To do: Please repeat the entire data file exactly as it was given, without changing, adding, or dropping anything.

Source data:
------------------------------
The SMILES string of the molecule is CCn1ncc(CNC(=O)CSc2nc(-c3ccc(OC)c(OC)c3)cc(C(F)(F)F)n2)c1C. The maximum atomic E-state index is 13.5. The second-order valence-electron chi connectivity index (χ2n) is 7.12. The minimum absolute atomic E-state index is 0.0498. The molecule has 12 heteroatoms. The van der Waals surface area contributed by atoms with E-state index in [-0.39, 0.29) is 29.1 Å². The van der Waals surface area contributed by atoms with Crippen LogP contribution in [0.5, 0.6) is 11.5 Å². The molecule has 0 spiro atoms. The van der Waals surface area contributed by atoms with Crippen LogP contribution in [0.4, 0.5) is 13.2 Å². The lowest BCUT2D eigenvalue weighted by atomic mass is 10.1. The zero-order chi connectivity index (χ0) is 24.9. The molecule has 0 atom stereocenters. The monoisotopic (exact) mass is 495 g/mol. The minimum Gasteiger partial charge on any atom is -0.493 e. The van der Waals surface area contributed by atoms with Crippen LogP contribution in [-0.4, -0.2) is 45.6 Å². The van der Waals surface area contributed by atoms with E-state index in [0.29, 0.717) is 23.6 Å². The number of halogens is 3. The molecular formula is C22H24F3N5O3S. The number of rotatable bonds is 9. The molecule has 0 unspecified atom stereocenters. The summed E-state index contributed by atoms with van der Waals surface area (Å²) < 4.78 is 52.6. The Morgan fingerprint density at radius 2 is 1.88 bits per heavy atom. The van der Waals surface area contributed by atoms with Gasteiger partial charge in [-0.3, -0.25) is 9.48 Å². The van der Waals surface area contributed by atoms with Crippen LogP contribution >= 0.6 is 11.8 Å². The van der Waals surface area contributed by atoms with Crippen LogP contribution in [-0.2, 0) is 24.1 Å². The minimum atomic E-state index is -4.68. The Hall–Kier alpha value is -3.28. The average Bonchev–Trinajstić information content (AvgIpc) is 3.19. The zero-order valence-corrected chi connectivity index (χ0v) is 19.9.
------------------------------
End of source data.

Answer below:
The SMILES string of the molecule is CCn1ncc(CNC(=O)CSc2nc(-c3ccc(OC)c(OC)c3)cc(C(F)(F)F)n2)c1C. The maximum atomic E-state index is 13.5. The second-order valence-electron chi connectivity index (χ2n) is 7.12. The minimum absolute atomic E-state index is 0.0498. The molecule has 12 heteroatoms. The van der Waals surface area contributed by atoms with E-state index in [-0.39, 0.29) is 29.1 Å². The van der Waals surface area contributed by atoms with Crippen LogP contribution in [0.5, 0.6) is 11.5 Å². The molecule has 0 spiro atoms. The van der Waals surface area contributed by atoms with Crippen LogP contribution in [0.4, 0.5) is 13.2 Å². The lowest BCUT2D eigenvalue weighted by atomic mass is 10.1. The zero-order chi connectivity index (χ0) is 24.9. The molecule has 0 atom stereocenters. The monoisotopic (exact) mass is 495 g/mol. The minimum Gasteiger partial charge on any atom is -0.493 e. The van der Waals surface area contributed by atoms with Crippen LogP contribution in [-0.4, -0.2) is 45.6 Å². The van der Waals surface area contributed by atoms with E-state index in [0.29, 0.717) is 23.6 Å². The number of halogens is 3. The molecular formula is C22H24F3N5O3S. The number of rotatable bonds is 9. The molecule has 0 unspecified atom stereocenters. The summed E-state index contributed by atoms with van der Waals surface area (Å²) < 4.78 is 52.6. The Morgan fingerprint density at radius 2 is 1.88 bits per heavy atom. The van der Waals surface area contributed by atoms with Gasteiger partial charge in [-0.3, -0.25) is 9.48 Å². The van der Waals surface area contributed by atoms with Crippen LogP contribution >= 0.6 is 11.8 Å². The van der Waals surface area contributed by atoms with Crippen LogP contribution in [-0.2, 0) is 24.1 Å². The minimum atomic E-state index is -4.68. The Hall–Kier alpha value is -3.28. The average Bonchev–Trinajstić information content (AvgIpc) is 3.19. The zero-order valence-corrected chi connectivity index (χ0v) is 19.9.